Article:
Sepsis is a leading cause of death in hospitals, taking the lives of about 270,000 people every year in the US—which is more than opioid overdoses, prostate cancer, and breast cancer combined. Sepsis also costs the US health system more than $38 billion each year. The mortality from sepsis increases as much as 8 percent for every hour of delayed treatment, and as many as 80 percent of sepsis deaths could be prevented with rapid diagnosis and treatment, making early detection essential. However, sepsis is often difficult to diagnose quickly and accurately, as it presents with undifferentiated signs and symptoms.
In February 2016, a task force assembled by the Society of Critical Care Medicine and the European Society of Intensive Care Medicine published new definition of sepsis (Sepsis-3), defining it as “life-threatening organ dysfunction caused by a dysregulated host response to infection.” The challenge with this definition is that dysregulated host immune response has not been directly measurable, requiring providers to piece together multiple tests and biomarkers, such as C-reactive protein (CRP), procalcitonin (PCT), and lactate. Unfortunately, elevation in these biomarkers is non-specific to sepsis and offers only moderate guidance about host activation. As such, the timely detection of sepsis represents an ongoing challenge.
Emerging host response technologies may offer new hope. One approach currently being developed attempts to evaluate the level of systemic immune activation by measuring biomechanical properties of tens of thousands of white blood cells (leukocytes), in a process similar to cytometry. It relies on the fundamental principle that cell structure follows cell function. As leukocytes become activated, their internal structure may undergo changes in a process known as NETosis. These structural changes alter how the cell responds to external stimuli. Since compared to quiescent cells, highly activated leukocytes have different responses to stimuli, measuring structural changes can reveal the level of activation of a group of cells.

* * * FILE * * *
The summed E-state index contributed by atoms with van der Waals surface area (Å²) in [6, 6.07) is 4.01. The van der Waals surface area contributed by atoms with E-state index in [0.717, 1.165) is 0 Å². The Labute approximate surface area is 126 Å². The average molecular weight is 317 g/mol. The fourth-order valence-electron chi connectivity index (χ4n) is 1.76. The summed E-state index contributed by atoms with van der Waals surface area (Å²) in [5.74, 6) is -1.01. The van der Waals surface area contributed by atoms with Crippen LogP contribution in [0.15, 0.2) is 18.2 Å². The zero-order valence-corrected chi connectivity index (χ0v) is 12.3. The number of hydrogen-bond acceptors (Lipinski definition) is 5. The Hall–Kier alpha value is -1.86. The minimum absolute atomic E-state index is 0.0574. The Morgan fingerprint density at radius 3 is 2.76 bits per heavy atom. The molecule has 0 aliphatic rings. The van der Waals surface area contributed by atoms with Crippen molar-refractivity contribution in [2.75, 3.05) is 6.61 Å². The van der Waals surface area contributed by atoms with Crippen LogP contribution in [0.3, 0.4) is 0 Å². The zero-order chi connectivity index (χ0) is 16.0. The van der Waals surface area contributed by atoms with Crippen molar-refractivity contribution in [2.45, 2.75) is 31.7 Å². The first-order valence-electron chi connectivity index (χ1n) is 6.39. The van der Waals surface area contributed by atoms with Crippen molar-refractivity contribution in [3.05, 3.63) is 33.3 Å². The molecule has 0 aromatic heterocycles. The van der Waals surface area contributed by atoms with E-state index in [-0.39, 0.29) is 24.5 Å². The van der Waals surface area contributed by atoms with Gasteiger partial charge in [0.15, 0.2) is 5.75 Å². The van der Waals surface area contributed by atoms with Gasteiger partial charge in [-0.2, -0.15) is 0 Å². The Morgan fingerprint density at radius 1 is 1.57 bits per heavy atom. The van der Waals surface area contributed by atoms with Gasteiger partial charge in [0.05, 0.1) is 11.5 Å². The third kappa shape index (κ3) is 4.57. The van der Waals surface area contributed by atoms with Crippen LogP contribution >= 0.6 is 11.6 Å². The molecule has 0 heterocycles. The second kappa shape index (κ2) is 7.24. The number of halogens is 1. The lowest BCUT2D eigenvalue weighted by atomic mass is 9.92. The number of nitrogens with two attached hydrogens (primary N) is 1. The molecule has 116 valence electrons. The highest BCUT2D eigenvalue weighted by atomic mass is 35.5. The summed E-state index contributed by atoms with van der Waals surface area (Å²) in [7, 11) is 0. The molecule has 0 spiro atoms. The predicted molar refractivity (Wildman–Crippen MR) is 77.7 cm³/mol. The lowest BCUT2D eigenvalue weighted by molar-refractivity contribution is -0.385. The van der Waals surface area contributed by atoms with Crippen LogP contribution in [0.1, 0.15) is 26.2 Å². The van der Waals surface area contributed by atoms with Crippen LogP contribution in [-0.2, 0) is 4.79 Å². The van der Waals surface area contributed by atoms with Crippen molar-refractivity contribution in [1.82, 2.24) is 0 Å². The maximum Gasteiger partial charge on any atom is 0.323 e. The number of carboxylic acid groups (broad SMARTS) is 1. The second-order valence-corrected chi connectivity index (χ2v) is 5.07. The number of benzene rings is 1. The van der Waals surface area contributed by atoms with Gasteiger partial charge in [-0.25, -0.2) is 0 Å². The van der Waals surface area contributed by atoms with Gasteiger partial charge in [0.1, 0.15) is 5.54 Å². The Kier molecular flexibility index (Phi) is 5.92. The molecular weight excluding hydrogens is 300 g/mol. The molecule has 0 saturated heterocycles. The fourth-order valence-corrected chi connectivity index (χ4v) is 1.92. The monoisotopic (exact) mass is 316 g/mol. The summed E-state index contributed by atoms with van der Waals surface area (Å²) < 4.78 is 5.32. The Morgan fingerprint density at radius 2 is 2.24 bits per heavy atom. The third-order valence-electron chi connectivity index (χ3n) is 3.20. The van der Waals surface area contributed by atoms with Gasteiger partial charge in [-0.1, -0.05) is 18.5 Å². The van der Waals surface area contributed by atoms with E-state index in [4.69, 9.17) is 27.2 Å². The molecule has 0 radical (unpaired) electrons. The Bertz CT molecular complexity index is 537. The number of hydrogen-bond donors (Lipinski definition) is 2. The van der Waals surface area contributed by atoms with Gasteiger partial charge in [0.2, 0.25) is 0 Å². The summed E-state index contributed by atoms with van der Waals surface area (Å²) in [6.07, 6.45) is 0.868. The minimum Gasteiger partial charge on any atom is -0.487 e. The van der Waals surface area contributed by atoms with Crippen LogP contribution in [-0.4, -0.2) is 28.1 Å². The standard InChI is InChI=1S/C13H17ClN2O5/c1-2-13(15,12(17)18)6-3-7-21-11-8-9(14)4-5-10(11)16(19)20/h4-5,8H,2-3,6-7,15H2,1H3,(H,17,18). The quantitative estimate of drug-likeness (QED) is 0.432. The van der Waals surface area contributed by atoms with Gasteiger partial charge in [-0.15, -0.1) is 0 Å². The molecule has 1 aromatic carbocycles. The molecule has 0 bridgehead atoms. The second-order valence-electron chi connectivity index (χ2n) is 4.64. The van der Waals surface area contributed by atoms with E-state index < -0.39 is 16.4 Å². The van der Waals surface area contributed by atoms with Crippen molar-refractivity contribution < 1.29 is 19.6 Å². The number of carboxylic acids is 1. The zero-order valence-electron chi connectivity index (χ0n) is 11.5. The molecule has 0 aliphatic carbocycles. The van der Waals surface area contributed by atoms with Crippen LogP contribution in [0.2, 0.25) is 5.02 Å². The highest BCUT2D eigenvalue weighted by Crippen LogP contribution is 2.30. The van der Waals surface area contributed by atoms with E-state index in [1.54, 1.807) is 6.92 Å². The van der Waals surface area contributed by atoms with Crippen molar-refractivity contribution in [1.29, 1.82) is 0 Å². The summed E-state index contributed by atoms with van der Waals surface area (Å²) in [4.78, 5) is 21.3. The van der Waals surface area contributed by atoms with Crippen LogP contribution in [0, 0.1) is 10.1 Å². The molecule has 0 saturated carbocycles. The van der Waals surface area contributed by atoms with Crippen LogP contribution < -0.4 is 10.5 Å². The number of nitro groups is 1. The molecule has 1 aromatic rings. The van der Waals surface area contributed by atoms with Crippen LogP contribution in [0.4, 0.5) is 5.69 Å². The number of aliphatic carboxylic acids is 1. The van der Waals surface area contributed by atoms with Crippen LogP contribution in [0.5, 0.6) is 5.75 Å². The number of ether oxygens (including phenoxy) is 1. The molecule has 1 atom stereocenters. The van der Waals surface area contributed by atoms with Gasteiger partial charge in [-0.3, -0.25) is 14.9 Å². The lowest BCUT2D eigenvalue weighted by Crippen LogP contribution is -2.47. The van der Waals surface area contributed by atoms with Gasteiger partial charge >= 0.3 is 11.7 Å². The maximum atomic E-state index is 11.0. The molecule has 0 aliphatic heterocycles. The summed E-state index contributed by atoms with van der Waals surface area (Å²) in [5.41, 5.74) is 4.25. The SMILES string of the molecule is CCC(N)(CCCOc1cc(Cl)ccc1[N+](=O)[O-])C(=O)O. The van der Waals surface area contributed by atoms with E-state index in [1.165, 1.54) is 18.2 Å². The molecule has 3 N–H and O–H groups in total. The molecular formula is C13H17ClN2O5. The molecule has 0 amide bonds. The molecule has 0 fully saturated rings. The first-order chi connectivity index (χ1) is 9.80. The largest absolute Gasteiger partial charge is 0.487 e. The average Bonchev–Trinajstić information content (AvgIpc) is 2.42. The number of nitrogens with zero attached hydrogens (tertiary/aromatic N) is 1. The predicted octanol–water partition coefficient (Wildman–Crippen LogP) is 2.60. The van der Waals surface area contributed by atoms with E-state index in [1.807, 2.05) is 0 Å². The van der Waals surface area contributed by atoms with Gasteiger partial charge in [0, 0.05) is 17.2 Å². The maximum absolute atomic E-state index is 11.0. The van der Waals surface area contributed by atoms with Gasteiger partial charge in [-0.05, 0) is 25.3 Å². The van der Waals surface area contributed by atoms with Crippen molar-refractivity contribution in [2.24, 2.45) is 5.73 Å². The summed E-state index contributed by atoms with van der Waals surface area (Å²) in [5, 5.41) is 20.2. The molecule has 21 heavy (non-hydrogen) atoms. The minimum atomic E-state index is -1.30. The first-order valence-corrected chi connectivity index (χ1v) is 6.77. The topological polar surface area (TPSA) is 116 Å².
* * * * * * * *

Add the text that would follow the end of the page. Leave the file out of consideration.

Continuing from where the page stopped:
Based on that knowledge, a new type of test has been designed to quantify the state of immune activation by measuring the biophysical properties of leukocytes from a routine blood sample in less than 10 minutes. Designed for clinical laboratory use, the approach uses microfluidic cell-handling techniques (Figure 2) to apply pressure to leukocytes, then views their deformation using high-speed imaging. By applying machine learning, the test analyzes tens of thousands of leukocytes, yielding a score that provides a potential window into a patient’s immune activation state.
Early clinical evaluations of the technology appear to correlate with retrospective physician adjudication of sepsis. As such, the test may provide laboratorians with a much needed way to assess immune dysregulation, allowing them to better inform clinical decision-making, including rapid sepsis diagnosis and more confident triage of suspected sepsis patients.